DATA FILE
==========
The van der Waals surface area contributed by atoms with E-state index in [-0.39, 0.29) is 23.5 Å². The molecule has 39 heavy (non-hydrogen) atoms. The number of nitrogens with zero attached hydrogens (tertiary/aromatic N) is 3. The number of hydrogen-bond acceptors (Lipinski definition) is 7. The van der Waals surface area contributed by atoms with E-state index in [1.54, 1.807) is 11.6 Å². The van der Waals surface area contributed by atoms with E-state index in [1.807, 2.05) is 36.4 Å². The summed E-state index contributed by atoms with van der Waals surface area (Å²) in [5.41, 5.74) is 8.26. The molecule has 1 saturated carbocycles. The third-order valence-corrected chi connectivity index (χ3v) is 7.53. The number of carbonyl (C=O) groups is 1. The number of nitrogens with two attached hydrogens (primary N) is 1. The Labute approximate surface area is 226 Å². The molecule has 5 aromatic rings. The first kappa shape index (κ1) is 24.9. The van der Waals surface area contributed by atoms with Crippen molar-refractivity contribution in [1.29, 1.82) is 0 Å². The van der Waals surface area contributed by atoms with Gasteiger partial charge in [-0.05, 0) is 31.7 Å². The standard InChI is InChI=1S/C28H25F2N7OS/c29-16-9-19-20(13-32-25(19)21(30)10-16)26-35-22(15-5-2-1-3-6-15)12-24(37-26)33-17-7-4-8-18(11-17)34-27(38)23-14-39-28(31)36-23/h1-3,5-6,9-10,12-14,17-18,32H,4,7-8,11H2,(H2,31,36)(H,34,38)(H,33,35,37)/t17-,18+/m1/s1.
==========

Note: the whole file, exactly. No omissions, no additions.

The van der Waals surface area contributed by atoms with E-state index in [-0.39, 0.29) is 23.5 Å². The molecule has 39 heavy (non-hydrogen) atoms. The number of nitrogens with zero attached hydrogens (tertiary/aromatic N) is 3. The number of hydrogen-bond acceptors (Lipinski definition) is 7. The van der Waals surface area contributed by atoms with E-state index in [1.54, 1.807) is 11.6 Å². The van der Waals surface area contributed by atoms with E-state index in [1.807, 2.05) is 36.4 Å². The summed E-state index contributed by atoms with van der Waals surface area (Å²) in [5.41, 5.74) is 8.26. The molecule has 1 saturated carbocycles. The third-order valence-corrected chi connectivity index (χ3v) is 7.53. The number of carbonyl (C=O) groups is 1. The number of nitrogens with two attached hydrogens (primary N) is 1. The Labute approximate surface area is 226 Å². The molecule has 5 aromatic rings. The first kappa shape index (κ1) is 24.9. The van der Waals surface area contributed by atoms with Crippen molar-refractivity contribution in [1.29, 1.82) is 0 Å². The van der Waals surface area contributed by atoms with Gasteiger partial charge in [-0.05, 0) is 31.7 Å². The standard InChI is InChI=1S/C28H25F2N7OS/c29-16-9-19-20(13-32-25(19)21(30)10-16)26-35-22(15-5-2-1-3-6-15)12-24(37-26)33-17-7-4-8-18(11-17)34-27(38)23-14-39-28(31)36-23/h1-3,5-6,9-10,12-14,17-18,32H,4,7-8,11H2,(H2,31,36)(H,34,38)(H,33,35,37)/t17-,18+/m1/s1.